My friend publishes a book

A friend of mine, Dr. Liana Chua has published a book. No, it’s not an international spy novel, or a trashy romance, but a deep thought academic book ready in the cloistered Ivy covered halls around the world.

How do we know? Evidence, Ethnography, and the Making of Anthropological Knowledge

Since its inception, modern anthropology has stood at the confluence of two mutually constitutive modes of knowledge production: participant-observation and theoretical analysis. This unique combination of practice and theory has been the subject of recurrent intellectual and methodological debate, raising questions that strike at the very heart of the discipline. How Do We Know? is a timely contribution to emerging debates that seek to understand this relationship through the theme of evidence. Incorporating a diverse selection of case studies ranging from the Tibetan emotion of shame to films of Caribbean musicians, it critically addresses such questions as: What constitutes viable anthropological evidence? How does evidence generated through small-scale, intensive periods of participant-observation challenge or engender abstract theoretical models? Are certain types of evidence inherently better than others? How have recent interdisciplinary collaborations and technological innovations altered the shape of anthropological evidence? Extending a long-standing tradition of reflexivity within the discipline, the contributions to this volume are ethnographically-grounded and analytically ambitious meditations on the theme of evidence. Cumulatively, they challenge the boundaries of what anthropologists recognise and construct as evidence, while pointing to its thematic and conceptual potential in future anthropologies.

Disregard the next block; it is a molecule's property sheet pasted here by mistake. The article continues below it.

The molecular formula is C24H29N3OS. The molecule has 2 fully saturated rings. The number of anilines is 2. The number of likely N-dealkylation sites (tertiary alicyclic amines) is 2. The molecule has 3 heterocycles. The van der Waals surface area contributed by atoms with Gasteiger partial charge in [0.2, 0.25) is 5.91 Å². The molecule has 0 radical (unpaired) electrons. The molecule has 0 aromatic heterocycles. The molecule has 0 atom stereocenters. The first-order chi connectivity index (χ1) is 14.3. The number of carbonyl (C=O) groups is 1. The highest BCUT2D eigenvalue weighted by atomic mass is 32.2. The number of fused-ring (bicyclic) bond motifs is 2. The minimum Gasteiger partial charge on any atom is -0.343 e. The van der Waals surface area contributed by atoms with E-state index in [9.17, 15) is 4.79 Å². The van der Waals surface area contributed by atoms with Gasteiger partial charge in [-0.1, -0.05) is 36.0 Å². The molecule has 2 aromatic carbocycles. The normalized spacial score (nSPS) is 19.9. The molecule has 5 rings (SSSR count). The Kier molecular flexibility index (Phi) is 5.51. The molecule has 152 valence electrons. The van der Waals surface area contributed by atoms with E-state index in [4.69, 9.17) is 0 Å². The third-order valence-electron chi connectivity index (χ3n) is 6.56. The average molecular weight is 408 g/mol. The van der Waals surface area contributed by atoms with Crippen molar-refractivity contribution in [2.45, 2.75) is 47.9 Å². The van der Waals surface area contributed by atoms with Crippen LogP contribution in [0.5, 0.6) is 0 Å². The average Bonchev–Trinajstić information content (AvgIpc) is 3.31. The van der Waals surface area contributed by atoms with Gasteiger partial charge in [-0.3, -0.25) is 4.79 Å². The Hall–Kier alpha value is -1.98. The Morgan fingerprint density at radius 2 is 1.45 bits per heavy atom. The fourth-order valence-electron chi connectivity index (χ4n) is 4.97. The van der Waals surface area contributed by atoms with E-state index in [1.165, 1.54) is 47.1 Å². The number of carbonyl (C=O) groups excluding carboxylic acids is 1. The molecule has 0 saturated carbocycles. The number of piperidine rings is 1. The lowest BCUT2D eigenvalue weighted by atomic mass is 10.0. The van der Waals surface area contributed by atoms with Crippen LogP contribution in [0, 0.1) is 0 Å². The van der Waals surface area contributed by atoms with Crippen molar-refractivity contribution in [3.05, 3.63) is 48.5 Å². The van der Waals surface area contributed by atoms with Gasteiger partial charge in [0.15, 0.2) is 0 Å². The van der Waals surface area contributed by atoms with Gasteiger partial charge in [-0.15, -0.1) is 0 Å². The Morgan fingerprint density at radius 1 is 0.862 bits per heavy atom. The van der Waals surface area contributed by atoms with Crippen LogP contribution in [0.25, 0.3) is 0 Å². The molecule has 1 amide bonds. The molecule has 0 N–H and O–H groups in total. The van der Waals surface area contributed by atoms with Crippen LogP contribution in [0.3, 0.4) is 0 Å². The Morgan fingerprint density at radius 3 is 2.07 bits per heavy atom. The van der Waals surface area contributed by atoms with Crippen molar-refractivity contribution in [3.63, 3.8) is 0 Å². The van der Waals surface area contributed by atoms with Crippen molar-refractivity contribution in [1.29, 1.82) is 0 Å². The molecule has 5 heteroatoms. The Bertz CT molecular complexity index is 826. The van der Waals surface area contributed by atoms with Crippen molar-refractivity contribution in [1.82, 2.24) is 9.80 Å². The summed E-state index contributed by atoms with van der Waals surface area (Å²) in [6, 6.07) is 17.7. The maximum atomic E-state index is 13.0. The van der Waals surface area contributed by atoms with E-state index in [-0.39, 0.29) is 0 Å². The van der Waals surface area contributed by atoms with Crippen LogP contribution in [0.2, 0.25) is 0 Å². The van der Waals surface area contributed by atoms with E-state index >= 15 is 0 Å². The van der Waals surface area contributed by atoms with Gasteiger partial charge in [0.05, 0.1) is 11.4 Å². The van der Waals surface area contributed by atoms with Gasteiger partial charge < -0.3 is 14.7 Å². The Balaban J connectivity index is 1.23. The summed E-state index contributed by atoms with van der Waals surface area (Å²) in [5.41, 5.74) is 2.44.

Liana is doing her post-doc work at Gonville and Caius college (yea, from Chariots of Fire in case you were wondering). And no, I haven’t read it. I’ll put it on the list of things to do…


Pope John Paul II was stabbed but no one was told.

The Washington Post has an interesting tidbit that you might not have heard about. During a previously disclosed attack on the Pope, it was not released that the Pope was actually stabbed and bleeding as a result of the incident.

On May 12, 1982, the pope was visiting the shrine city of Fatima in Portugal to give thanks for surviving a first assassination attempt a year earlier on May 13, 1981, when he was shot in St Peter’s Square by Turkish gunman Mehmet Ali Agca.

A crazed ultra-conservative Spanish priest, Juan Fernandez Krohn, lunged at the pope with a dagger and was knocked to the ground by police and arrested. The fact that the knife actually reached the pope and cut him was not known until now.

“I can now reveal that the Holy Father was wounded. When we got back to the room (in the Fatima sanctuary complex) there was blood,” Dziwisz says in the documentary.


Should I buy a gun?

I’ve been thinking about it for awhile. I’m still not entirely sure what the right answer is just yet though. Before you go off on the standard arguments, let me give you a bit of background.